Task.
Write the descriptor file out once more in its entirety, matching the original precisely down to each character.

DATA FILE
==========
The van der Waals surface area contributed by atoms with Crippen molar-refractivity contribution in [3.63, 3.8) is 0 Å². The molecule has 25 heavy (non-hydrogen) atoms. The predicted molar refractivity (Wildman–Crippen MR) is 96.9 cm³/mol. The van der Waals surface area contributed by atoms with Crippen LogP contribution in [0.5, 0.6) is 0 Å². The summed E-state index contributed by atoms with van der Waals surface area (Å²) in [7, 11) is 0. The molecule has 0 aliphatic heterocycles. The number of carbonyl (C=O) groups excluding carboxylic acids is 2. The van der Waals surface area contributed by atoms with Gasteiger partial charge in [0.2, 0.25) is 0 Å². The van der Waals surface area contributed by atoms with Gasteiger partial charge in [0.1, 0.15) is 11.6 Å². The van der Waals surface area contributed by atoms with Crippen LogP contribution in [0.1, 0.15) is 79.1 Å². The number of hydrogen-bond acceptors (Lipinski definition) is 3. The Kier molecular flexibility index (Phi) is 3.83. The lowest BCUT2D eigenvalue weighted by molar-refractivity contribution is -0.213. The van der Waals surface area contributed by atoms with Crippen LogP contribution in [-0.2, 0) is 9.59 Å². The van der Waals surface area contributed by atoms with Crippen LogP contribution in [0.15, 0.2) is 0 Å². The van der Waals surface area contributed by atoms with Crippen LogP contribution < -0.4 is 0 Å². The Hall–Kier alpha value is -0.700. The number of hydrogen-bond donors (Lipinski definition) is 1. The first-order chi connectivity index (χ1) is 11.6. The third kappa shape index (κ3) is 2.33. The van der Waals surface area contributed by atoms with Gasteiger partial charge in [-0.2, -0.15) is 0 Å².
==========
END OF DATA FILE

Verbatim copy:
The van der Waals surface area contributed by atoms with Crippen molar-refractivity contribution in [3.63, 3.8) is 0 Å². The molecule has 25 heavy (non-hydrogen) atoms. The predicted molar refractivity (Wildman–Crippen MR) is 96.9 cm³/mol. The van der Waals surface area contributed by atoms with Crippen LogP contribution in [0.5, 0.6) is 0 Å². The summed E-state index contributed by atoms with van der Waals surface area (Å²) in [7, 11) is 0. The molecule has 0 aliphatic heterocycles. The number of carbonyl (C=O) groups excluding carboxylic acids is 2. The van der Waals surface area contributed by atoms with Gasteiger partial charge in [0.2, 0.25) is 0 Å². The van der Waals surface area contributed by atoms with Gasteiger partial charge in [0.1, 0.15) is 11.6 Å². The van der Waals surface area contributed by atoms with Crippen LogP contribution in [0.1, 0.15) is 79.1 Å². The number of hydrogen-bond acceptors (Lipinski definition) is 3. The Kier molecular flexibility index (Phi) is 3.83. The lowest BCUT2D eigenvalue weighted by molar-refractivity contribution is -0.213. The van der Waals surface area contributed by atoms with Crippen LogP contribution in [-0.2, 0) is 9.59 Å². The van der Waals surface area contributed by atoms with Crippen LogP contribution in [0.15, 0.2) is 0 Å². The van der Waals surface area contributed by atoms with Crippen LogP contribution < -0.4 is 0 Å². The Hall–Kier alpha value is -0.700. The number of hydrogen-bond donors (Lipinski definition) is 1. The first-order chi connectivity index (χ1) is 11.6. The third kappa shape index (κ3) is 2.33. The van der Waals surface area contributed by atoms with Gasteiger partial charge in [-0.2, -0.15) is 0 Å².